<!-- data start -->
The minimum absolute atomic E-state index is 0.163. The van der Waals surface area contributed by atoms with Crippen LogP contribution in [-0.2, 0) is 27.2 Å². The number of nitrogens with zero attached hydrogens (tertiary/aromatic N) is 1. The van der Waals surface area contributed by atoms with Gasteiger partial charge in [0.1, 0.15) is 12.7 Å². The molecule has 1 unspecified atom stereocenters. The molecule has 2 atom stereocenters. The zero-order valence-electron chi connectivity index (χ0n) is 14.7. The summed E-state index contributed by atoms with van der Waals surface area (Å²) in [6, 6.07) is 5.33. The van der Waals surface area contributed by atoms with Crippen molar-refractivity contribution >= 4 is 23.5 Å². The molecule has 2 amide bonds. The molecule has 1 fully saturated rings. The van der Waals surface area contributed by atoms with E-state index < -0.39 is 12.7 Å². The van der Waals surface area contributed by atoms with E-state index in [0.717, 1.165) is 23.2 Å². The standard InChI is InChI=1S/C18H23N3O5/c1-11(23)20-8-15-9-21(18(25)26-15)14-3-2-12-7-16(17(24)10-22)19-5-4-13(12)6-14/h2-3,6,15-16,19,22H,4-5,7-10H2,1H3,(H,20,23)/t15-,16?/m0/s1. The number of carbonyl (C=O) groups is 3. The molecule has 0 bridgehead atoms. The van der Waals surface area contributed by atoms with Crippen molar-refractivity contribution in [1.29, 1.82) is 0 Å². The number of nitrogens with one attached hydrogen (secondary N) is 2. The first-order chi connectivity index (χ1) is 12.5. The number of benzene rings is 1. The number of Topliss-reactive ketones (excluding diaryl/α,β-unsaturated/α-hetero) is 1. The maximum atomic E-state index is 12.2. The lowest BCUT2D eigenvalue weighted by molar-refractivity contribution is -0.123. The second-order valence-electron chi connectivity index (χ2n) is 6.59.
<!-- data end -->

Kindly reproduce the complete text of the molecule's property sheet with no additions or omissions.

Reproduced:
The minimum absolute atomic E-state index is 0.163. The van der Waals surface area contributed by atoms with Crippen LogP contribution in [-0.2, 0) is 27.2 Å². The number of nitrogens with zero attached hydrogens (tertiary/aromatic N) is 1. The van der Waals surface area contributed by atoms with Gasteiger partial charge in [0.1, 0.15) is 12.7 Å². The molecule has 1 unspecified atom stereocenters. The molecule has 2 atom stereocenters. The zero-order valence-electron chi connectivity index (χ0n) is 14.7. The summed E-state index contributed by atoms with van der Waals surface area (Å²) in [6, 6.07) is 5.33. The van der Waals surface area contributed by atoms with Crippen molar-refractivity contribution >= 4 is 23.5 Å². The molecule has 2 amide bonds. The molecule has 1 fully saturated rings. The van der Waals surface area contributed by atoms with E-state index < -0.39 is 12.7 Å². The van der Waals surface area contributed by atoms with E-state index in [0.717, 1.165) is 23.2 Å². The standard InChI is InChI=1S/C18H23N3O5/c1-11(23)20-8-15-9-21(18(25)26-15)14-3-2-12-7-16(17(24)10-22)19-5-4-13(12)6-14/h2-3,6,15-16,19,22H,4-5,7-10H2,1H3,(H,20,23)/t15-,16?/m0/s1. The number of carbonyl (C=O) groups is 3. The molecule has 0 bridgehead atoms. The van der Waals surface area contributed by atoms with Crippen molar-refractivity contribution in [1.29, 1.82) is 0 Å². The number of nitrogens with one attached hydrogen (secondary N) is 2. The first-order chi connectivity index (χ1) is 12.5. The number of benzene rings is 1. The number of Topliss-reactive ketones (excluding diaryl/α,β-unsaturated/α-hetero) is 1. The maximum atomic E-state index is 12.2. The lowest BCUT2D eigenvalue weighted by molar-refractivity contribution is -0.123. The second-order valence-electron chi connectivity index (χ2n) is 6.59.